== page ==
Wednesday, December 06, 2017

Will A Lawsuit Change Anything?

I don't know enough about California's ELA standards which, if they're like the math standards, are Common Core standards with extra California goodies grafted onto them.  Neither do I know what the problem is, why so many California students can't read:
A group of prominent lawyers representing teachers and students from poor performing schools sued California on Tuesday, arguing that the state has done nothing about a high number of schoolchildren who do not know how to read.

The advocacy law firm, Public Counsel, filed the lawsuit in Los Angeles Superior Court to demand the California Department of Education address its "literacy crisis." The state has not followed suggestions from its own report on the problem five years ago, the lawsuit said.

"When it comes to literacy and the delivery of basic education, California is dragging down the nation," said Public Counsel lawyer Mark Rosenbaum, who sued along with the law firm Morrison & Foerster.

Assessments found less than half of California students from third grade to fifth grade have met statewide literacy standards since 2015. Both traditional and charter schools are failing, Rosenbaum said.

Of the 26 lowest-performing districts in the nation, 11 are in California, according to the lawsuit. Texas, the largest state after California, has only one district among the 26.
Of course, this lack of knowledge won't prevent me from offering up a few ideas!  While the problem clearly starts in elementary school, our high school teachers don't get a pass on it.  I remember learning grammar all the way through high school, but grammar isn't sexy enough today.  No, we need to keep reading and writing, not doing the grunt work of actually teaching the construction of our language. 

Don't forget that California went whole hog into "whole language" in the 1990s; how many of our teachers, school and district administrators, and state level education workers still buy into that discredited philosophy?

Is teaching to the state standards a requirement or is it merely strongly encouraged?

Do too many teachers see themselves as social workers first and teachers second?

How many teachers practice "the soft bigotry of low expectations", especially for minority and/or poor students?

So that's a lot of digs at my own profession.  How about a few ideas regarding tying our hands behind our backs?

I wrote recently about suspending, or rather not suspending, misbehaving students.  How big a role does lack of discipline in schools have in a lack of education?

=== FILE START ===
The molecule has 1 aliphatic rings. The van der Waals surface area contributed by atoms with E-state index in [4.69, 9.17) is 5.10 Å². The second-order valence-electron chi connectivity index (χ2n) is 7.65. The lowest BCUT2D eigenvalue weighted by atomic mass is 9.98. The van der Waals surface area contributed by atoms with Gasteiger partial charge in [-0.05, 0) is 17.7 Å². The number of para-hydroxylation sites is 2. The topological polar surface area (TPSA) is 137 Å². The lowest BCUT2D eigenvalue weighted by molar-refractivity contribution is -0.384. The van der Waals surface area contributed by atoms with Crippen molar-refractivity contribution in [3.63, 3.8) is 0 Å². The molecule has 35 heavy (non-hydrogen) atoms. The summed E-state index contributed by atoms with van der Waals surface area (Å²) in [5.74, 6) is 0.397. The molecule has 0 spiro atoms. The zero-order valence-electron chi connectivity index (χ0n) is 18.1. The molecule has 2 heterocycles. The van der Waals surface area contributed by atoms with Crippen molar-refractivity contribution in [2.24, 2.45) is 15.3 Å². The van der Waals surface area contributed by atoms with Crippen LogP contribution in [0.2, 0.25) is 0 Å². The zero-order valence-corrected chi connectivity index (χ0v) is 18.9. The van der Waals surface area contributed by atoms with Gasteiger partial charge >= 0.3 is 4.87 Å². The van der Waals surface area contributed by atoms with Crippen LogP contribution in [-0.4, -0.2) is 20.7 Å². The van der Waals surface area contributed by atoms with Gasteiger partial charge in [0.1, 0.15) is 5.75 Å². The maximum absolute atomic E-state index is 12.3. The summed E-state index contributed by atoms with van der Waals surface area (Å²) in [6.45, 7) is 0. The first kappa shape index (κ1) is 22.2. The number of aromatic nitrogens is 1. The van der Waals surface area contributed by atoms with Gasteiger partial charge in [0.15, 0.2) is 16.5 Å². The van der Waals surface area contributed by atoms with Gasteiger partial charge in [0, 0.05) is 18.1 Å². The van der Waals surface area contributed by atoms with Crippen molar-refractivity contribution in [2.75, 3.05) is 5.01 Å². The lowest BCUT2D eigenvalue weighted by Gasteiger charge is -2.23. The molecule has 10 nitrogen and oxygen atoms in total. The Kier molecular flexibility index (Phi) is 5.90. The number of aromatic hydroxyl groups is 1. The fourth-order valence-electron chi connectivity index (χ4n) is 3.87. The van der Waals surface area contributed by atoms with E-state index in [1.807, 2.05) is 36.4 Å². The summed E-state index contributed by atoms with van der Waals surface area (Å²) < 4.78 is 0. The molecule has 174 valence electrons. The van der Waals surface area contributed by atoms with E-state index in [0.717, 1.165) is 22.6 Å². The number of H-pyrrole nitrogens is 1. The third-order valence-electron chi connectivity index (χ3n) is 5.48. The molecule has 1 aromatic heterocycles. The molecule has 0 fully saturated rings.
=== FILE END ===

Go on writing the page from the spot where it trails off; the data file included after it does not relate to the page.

How big a problem is not having "newcomer" classes for recent immigrants?  Just like you couldn't plop me down in a school in Uzbekistan and expect me to do well--no matter how much "realia" the instructor used, or no matter how much vocabulary the instructor "previewed"--it's not reasonable to put newcomers into classes (especially in high school!) and somehow, magically, expect the student's hard work and the teacher's charisma to somehow generate effective education!  Sorry, but Google Translate isn't a good option here.  Give the kids a fighting chance, teach them some English before you put them in classes (again, especially in high school).

Are we being compelled to use techniques besides direct instruction to teach reading?

It's darned embarrassing that California has several of the lowest performing districts in the nation, far more than our fair share.  Something is wrong, but correcting it would require someone to admit a political mistake, and good luck with that ever happening.  (Gerund rule?  Sounds too stilted.)

1 comment:

Ellen K said...

My observation over being in the classroom for a total of 20 years-some in the 80's, 17 years the last go around-is that the focus has changed from doing the greatest good for the greatest number to mixing in social causes to the point of saturation. We have a food/clothing/money drive about every other week. We have students who cannot function in upper level classes because of the misunderstood "free choice" for students. Instead of more rigor, we have to water down classes because the range of abilities are so extensive that trying to address all IEP's and GT goals become impossible. Stop trying to impose social justice goals onto our already overloaded curriculum and LET US TEACH. The kicker for me are the "suicide lessons" we have to "teach" or "facilitate" every year. Having gone through the untimely suicide of a friend's daughter and seeing the aftermath, I am in no mood to facilitate that as the emotions are way too raw. My coworker has lost numerous family members to mental illness and suicide. But do the administrators consider the emotional impact on the staff? No.